The Australian Taxation Office will increasingly use its big data capabilities to help, warn and catch small businesses that don’t meet their superannuation obligations.

The ATO said the Single Touch Payroll (STP) system had given it “an unprecedented level of visibility” over how businesses are handling their superannuation guarantee (SG) commitments.

With that in mind, the ATO plans to contact businesses that haven’t made their quarterly SG payment to staff.

“In fact, we recently piloted this approach with a small sample of 85 employers who we contacted regarding their late payment of SG. After our contact, some 50% of these employers then lodged and paid the outstanding SG to the ATO for their employees,” the tax office said.

“As our confidence in reported data grows, we’ll do more work to identify patterns of late and non-payment of SG. Our next steps will be to incrementally integrate data analytics tools into our engagement and treatment strategies to address SG non-payment.”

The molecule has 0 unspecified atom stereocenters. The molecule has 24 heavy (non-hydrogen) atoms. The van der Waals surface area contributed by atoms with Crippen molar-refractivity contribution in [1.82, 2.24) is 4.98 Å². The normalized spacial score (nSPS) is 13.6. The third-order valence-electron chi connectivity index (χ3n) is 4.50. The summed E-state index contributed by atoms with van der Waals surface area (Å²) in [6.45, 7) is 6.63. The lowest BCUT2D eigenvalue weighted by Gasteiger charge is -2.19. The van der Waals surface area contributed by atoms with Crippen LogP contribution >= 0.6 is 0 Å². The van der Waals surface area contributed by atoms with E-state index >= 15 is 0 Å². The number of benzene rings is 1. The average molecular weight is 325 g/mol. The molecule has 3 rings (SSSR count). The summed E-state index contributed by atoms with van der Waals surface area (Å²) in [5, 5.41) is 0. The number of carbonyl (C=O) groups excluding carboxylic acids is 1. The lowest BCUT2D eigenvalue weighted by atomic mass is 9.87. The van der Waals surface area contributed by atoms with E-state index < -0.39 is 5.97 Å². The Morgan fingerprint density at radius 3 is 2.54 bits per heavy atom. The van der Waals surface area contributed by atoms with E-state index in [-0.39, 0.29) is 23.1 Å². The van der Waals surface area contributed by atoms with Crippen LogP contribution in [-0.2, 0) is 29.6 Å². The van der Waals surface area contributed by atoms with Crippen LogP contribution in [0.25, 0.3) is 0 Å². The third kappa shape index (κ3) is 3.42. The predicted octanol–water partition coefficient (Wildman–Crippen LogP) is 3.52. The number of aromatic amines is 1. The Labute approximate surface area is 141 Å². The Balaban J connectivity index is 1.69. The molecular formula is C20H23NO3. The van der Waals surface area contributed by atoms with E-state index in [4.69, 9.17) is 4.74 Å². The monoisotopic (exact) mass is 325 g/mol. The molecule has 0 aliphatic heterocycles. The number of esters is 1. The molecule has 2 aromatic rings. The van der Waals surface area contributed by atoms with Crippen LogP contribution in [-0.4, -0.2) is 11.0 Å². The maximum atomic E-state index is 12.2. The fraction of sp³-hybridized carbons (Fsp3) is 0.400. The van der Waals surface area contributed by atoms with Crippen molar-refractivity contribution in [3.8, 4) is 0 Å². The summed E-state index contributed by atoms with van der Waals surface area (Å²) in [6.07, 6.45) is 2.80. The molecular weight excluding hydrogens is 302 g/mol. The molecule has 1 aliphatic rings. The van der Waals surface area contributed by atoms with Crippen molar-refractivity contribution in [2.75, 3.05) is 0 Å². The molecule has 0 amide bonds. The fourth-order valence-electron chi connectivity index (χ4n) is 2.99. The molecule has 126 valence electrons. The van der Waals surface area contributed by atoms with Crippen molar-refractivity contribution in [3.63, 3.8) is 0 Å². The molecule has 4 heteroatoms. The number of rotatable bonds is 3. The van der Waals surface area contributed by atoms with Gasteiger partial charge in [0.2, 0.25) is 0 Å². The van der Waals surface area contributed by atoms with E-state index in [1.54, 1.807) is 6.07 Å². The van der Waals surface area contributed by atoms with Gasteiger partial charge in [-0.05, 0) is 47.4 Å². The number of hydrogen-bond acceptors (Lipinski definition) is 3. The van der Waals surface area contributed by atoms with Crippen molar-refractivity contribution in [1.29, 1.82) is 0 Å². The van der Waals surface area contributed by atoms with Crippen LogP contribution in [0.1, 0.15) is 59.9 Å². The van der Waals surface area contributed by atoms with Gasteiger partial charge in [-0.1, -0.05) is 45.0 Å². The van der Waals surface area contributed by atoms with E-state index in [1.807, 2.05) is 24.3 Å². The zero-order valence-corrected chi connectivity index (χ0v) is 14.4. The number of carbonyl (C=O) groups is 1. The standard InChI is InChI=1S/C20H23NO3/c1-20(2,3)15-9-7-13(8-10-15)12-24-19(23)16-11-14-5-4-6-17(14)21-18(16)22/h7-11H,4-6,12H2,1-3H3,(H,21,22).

The ATO is able to tap into STP data to detect when small businesses and other employers are miscalculating their employees’ superannuation.

That means it can intervene before the super payment is due.

“While the immediate benefit to individuals who are being underpaid their super entitlements is apparent, this visibility and our ability to proactively engage with employers who don’t meet their obligations means we can also better ensure a level playing field for business, particularly small business,” according to the ATO.

“We recognise most employers do the right thing, but we need to ensure they’re not disadvantaged by those who don’t comply.”